Amazon Gets $4.5M Grant to Build in Delaware

(CN) — Hungry for the 1,000 full-time jobs that the e-commerce giant is promising, Delaware tax authorities approved a $4.5 million grant Monday to Amazon.

The decision from the Council on Development Finance came in response to a 103-page application where Amazon described plans to build a fulfillment center at a shuttered General Motors plant in Newport, Delaware, about 5 miles southeast of Wilmington.

Packages pass through a scanner at an Amazon fulfillment center in Baltimore. (Photo/Patrick Semansky, File)

Amazon plans to invest $250 million into the project, hiring 50 managers who will earn annual salaries of $60,000 as well as 950 associates who will earn between $31,000 and $33,000 per year, depending on their ranks. Amazon representative Holly Sullivan told the council that the company would attempt to hire these workers locally.

“It’s a lot easier to hire people locally,” Sullivan said, according to a report from Delaware Online. “We are committed to doing that.”

Amazon also plans to invest $50 million in equipment and between $200 million and $300 million in “real estate improvements,” with the site expected to launch between 2021 and 2022.

At least one member of the seven-person council opposed the grant to Amazon, which netted $11.6 billion in profit last year.

“The fact that this Council on Development Finance is only releasing details of the deal today is an insult to the public’s right to know,” Representative John Kowalko, D-Newark, said at the hearing, according to Delaware Online. “We are about to give away $4.5 million to one of the wealthiest companies in the world with no reasons being made public except that the grant was recommended by the unaccountable and nontransparent ‘Delaware Prosperity Partnership.’”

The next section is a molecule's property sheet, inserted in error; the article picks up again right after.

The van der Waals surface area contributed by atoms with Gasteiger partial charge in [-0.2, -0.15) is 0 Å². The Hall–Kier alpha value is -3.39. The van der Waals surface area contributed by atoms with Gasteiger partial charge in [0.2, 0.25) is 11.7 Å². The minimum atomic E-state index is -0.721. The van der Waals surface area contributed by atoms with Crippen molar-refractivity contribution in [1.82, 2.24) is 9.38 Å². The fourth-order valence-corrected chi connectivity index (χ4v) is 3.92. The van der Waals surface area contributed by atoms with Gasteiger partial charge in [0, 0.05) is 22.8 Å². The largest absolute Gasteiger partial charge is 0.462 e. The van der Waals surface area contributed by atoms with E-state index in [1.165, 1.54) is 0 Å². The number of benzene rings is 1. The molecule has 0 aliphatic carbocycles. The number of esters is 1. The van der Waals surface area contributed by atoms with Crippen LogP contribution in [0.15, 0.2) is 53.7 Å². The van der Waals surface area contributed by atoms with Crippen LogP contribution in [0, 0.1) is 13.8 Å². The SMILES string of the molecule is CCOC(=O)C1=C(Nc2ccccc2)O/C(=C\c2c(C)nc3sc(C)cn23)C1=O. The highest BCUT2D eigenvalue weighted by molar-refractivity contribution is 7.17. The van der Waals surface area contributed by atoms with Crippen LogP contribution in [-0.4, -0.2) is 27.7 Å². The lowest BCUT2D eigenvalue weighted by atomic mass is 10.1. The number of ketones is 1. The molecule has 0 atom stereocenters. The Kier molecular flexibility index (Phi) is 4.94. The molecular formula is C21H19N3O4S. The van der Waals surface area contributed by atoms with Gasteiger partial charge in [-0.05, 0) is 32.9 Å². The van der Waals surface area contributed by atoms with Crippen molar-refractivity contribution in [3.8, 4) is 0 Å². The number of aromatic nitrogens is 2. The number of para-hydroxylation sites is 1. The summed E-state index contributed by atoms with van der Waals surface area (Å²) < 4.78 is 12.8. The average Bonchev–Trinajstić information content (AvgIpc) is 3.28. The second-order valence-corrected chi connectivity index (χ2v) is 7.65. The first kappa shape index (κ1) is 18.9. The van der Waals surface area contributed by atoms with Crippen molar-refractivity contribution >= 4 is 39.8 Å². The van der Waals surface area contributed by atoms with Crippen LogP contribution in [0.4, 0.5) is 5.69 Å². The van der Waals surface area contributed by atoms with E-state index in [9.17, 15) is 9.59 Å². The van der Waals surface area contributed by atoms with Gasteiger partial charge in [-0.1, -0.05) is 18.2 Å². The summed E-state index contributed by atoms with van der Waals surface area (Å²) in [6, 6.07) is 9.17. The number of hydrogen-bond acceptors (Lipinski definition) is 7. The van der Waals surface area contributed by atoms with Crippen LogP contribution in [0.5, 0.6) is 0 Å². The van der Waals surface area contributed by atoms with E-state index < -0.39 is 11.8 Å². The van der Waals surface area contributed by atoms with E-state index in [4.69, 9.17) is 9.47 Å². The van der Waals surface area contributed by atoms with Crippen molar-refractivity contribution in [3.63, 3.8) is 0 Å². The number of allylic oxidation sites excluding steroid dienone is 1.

An economic development agency, the Delaware Prosperity Agency told the council that Delaware was facing competition for the center from other states.

The grant money will be taken from Delaware’s Strategic Fund, which is money reserved to attract new businesses and jobs to the state. Before the project can begin, Delaware and Amazon will now enter contract negotiations to determine goalposts Amazon must hit for the grant money. These talks are expected to last about three months.

Damian DeStefano, chair of the Delaware Economic Development Authority, said in a statement Monday that he was excited about the new fulfillment center.

“The 1,000 new jobs being created will have a positive impact not just on the families of those working at the facility but on the state as a whole,” DeStefano said. “It is also great to see the old Boxwood Road General Motors plant being reborn. As with most large economic development projects, we had competition from other states for this investment. Tools like the Strategic Fund ensure that we continue to win these opportunities.”

Amazon senior manager Brad Griggs, who is listed as the project’s primary contact on the application, did not immediately respond to an email requesting comment Monday.

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